No, worst thing that happens is that the cash machines stop working. And the EFTPOS, because one bank can't accept payment off another. So most people aren't being paid and can't buy food. Even if you have cash, the shops can't pay their suppliers and the suppliers can't buy diesel to truck the food anywhere, so the shelves are empty.

    Within a few weeks, we'll be 'starving with full barns'.

    Back in Wellington • Since Nov 2006 • 4463 posts Report Reply

  • Ian Dalziel, in reply to Rich of Observationz,

    shedding weight...

    we’ll be ‘starving with full barns’

    Will no one think of the empty bairns?

    Christchurch • Since Dec 2006 • 5046 posts Report Reply

  • Allan Moyle,

    .. the energy of the world’s best and brightest over the past two decades has gone…

    into endless patent litigation and defense tactics around every new nuance of an idea/concept/IP stifling advances that could provide compound results.

    Auckland • Since Nov 2006 • 91 posts Report Reply

  • Angus Robertson, in reply to Rich of Observationz,

    Within a few weeks, we'll be 'starving with full barns'.

    Or we can change banks to ones which are solvent. New banks will arise take over the business from those that go bust. Everything continues pretty much as per normal.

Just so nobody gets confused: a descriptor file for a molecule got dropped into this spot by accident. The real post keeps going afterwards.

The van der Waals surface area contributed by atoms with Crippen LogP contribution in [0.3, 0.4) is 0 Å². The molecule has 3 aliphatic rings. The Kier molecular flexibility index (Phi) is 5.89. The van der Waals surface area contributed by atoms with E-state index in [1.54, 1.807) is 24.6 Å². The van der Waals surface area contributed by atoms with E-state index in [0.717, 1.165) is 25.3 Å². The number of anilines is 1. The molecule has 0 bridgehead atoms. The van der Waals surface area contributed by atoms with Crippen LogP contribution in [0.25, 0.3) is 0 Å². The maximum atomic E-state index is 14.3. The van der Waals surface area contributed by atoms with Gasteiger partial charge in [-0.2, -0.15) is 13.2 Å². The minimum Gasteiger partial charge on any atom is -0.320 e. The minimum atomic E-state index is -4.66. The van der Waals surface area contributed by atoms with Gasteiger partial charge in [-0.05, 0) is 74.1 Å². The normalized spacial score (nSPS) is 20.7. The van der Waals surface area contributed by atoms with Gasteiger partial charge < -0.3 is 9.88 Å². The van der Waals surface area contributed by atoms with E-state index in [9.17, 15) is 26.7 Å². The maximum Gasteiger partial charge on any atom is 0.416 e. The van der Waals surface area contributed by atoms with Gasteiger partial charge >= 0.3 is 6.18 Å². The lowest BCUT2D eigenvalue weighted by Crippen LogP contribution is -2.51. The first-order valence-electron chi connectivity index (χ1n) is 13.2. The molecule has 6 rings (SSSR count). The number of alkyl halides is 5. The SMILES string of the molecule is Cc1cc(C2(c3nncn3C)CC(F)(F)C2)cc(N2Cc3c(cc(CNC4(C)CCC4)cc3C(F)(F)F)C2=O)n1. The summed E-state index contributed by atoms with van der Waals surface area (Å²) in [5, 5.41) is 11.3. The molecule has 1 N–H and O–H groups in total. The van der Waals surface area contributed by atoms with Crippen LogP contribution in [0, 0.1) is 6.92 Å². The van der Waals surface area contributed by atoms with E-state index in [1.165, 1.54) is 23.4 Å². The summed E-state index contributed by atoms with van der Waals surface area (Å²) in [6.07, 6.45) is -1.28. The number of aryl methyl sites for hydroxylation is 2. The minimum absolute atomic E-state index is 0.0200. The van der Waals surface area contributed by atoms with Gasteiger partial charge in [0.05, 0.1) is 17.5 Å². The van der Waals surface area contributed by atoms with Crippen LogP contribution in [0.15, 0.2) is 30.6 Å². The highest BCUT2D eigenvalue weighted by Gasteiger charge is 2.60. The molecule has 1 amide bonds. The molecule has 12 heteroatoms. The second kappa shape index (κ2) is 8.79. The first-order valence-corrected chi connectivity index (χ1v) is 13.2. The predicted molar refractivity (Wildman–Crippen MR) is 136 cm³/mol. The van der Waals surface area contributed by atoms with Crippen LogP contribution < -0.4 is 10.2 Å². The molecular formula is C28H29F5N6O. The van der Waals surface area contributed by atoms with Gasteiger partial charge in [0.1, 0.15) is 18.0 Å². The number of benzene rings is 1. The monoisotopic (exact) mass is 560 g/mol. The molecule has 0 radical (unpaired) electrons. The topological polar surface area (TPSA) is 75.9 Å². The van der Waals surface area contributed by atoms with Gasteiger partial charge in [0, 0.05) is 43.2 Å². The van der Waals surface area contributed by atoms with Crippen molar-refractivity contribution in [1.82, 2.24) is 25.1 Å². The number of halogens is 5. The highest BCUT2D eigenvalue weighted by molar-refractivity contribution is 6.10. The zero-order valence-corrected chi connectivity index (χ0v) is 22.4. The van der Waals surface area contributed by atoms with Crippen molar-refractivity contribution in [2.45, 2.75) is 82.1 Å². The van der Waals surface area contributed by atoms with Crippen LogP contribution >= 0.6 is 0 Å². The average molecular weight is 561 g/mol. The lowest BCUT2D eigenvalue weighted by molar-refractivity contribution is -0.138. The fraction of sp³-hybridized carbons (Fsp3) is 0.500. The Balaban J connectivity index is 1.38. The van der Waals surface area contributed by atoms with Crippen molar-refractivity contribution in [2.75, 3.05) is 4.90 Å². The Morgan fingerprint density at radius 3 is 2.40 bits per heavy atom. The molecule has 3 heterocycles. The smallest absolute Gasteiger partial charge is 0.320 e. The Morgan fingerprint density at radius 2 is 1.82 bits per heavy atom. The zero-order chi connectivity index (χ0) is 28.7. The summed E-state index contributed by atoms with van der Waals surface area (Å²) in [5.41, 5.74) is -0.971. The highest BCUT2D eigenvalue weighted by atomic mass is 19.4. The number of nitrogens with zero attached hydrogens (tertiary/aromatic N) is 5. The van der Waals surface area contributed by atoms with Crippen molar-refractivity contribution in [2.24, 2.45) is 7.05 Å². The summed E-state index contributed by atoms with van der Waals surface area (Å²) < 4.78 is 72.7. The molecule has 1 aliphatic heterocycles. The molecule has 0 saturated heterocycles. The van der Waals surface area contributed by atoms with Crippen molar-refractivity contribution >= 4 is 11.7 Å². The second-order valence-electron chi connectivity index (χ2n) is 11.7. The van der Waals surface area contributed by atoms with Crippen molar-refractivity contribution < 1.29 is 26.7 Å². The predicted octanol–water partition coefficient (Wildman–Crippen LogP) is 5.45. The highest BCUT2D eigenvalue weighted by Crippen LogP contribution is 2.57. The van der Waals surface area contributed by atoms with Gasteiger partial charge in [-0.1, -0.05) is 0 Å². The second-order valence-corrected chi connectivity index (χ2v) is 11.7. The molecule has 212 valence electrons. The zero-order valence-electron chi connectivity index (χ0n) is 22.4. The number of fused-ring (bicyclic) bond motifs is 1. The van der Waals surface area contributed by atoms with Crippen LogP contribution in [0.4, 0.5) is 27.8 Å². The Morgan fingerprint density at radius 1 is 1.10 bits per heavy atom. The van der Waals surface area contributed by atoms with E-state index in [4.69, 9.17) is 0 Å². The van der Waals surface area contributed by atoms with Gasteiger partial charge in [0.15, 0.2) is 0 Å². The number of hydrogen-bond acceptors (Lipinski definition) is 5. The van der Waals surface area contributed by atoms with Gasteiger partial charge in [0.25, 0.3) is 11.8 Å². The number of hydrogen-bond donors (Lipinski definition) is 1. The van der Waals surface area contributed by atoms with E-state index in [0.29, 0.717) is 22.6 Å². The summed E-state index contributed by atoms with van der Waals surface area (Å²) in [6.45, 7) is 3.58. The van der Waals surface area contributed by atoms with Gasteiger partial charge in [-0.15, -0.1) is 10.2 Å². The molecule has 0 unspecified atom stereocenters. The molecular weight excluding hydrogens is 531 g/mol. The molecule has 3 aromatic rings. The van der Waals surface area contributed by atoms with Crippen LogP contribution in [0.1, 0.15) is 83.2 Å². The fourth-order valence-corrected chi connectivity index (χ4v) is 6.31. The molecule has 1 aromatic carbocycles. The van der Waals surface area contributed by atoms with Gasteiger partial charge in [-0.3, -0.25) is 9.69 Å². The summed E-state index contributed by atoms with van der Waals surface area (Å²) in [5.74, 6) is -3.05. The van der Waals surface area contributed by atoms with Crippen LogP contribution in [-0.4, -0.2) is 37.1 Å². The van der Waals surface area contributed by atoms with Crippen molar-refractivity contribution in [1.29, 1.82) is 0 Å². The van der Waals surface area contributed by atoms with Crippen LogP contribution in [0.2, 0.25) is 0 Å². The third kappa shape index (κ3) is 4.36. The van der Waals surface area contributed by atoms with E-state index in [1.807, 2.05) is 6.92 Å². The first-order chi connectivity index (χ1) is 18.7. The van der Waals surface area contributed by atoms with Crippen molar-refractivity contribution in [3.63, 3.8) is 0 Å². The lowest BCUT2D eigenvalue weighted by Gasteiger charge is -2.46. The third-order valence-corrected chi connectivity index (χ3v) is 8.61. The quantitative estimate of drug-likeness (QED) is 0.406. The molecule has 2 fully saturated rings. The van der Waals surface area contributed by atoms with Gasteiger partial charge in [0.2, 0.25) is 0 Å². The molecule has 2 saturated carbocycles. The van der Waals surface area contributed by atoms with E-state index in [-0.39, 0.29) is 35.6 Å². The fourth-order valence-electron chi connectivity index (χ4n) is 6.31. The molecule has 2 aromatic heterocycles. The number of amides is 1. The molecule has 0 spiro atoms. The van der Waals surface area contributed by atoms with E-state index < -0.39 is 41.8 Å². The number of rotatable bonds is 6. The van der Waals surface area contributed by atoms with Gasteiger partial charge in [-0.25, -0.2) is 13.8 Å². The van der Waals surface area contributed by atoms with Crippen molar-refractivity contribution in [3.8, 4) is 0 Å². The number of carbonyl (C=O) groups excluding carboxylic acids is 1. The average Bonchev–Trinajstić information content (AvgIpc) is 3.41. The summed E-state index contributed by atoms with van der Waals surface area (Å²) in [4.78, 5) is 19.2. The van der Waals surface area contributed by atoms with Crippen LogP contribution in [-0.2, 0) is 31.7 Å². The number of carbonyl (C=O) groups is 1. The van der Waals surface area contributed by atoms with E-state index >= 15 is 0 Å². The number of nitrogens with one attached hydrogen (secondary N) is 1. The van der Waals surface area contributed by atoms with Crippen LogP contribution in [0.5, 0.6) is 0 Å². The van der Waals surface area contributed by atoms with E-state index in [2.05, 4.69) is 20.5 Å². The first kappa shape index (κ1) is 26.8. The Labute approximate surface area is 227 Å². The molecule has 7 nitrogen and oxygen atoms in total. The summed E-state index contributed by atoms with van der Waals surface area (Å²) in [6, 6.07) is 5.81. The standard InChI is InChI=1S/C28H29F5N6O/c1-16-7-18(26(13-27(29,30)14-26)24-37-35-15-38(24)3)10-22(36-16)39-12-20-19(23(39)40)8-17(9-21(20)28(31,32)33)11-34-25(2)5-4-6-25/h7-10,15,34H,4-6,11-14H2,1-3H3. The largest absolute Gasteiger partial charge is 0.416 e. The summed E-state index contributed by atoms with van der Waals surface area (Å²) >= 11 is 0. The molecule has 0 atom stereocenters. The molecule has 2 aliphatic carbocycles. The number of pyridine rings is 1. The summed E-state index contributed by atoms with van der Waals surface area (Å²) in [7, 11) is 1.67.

Auckland • Since May 2007 • 984 posts Report Reply

  • Angus Robertson, in reply to Rich of Observationz,

    The choice is to either pay $trillions to banker scum, have a "revolutionary path" or change banks.

    I think we should consider changing banks. If our savings aren't safe and there is potential strife on the horizon for Australian owned banks, we can maybe change banks?

    Auckland • Since May 2007 • 984 posts Report Reply

  • Bart Janssen, in reply to Angus Robertson,

    New banks will arise

    Interestingly they may not look like banks. A lot of the functions that banks perform now can be carried out by other methods now. Do you need a bank to send money overseas? Do you need a bank to finance a new venture? Do you need a bank to store your money? Do you need a bank to pay your staff?

    I think one of the issues around the financial institutions is that as technology has advanced it has made them in many ways irrelevant.

    Auckland • Since Nov 2006 • 3414 posts Report Reply

  • Stewart,

    I am still concerned that we (western economies) are still working under an outdated and increasingly irrelvant system. A system that was formulated and had useful(?) application when most western countries had manufacturing and processing industries, but is not so good for modelling the 'late-stage capitalism' we currently experience where services (& especially financial services - spinning gold from straw) are the primary wealth 'generators'.

    Is anyone anywhere investigating a different paradigm that might lead us out of this? The western economies seem to be trying the same old things but with no change in the success rate (approximating towards zero).

    Some sort of post-capitalist system???
    (I'm not an economist so I don't really know where one would start, but I can see a pressing need for it.)

    Te Ika A Maui - Waitakere… • Since Oct 2008 • 572 posts Report Reply

  • andin, in reply to Bart Janssen,